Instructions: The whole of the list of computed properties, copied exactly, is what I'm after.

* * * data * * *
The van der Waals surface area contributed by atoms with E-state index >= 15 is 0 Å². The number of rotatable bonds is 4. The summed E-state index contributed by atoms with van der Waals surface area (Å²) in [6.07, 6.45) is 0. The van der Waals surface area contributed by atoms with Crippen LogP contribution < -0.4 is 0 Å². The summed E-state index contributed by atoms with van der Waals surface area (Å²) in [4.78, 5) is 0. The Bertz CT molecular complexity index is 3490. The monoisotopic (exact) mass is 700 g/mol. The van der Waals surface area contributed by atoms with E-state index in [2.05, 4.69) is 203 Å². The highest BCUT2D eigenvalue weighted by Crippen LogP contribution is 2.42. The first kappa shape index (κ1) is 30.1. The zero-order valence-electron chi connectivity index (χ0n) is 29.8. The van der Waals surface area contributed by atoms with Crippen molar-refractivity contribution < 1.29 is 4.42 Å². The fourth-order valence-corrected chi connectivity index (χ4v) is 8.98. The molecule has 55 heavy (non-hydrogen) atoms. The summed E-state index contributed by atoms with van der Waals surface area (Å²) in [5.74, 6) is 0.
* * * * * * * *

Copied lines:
The van der Waals surface area contributed by atoms with E-state index >= 15 is 0 Å². The number of rotatable bonds is 4. The summed E-state index contributed by atoms with van der Waals surface area (Å²) in [6.07, 6.45) is 0. The van der Waals surface area contributed by atoms with Crippen LogP contribution < -0.4 is 0 Å². The summed E-state index contributed by atoms with van der Waals surface area (Å²) in [4.78, 5) is 0. The Bertz CT molecular complexity index is 3490. The monoisotopic (exact) mass is 700 g/mol. The van der Waals surface area contributed by atoms with E-state index in [2.05, 4.69) is 203 Å². The highest BCUT2D eigenvalue weighted by Crippen LogP contribution is 2.42. The first kappa shape index (κ1) is 30.1. The zero-order valence-electron chi connectivity index (χ0n) is 29.8. The van der Waals surface area contributed by atoms with Crippen molar-refractivity contribution < 1.29 is 4.42 Å². The fourth-order valence-corrected chi connectivity index (χ4v) is 8.98. The molecule has 55 heavy (non-hydrogen) atoms. The summed E-state index contributed by atoms with van der Waals surface area (Å²) in [5.74, 6) is 0.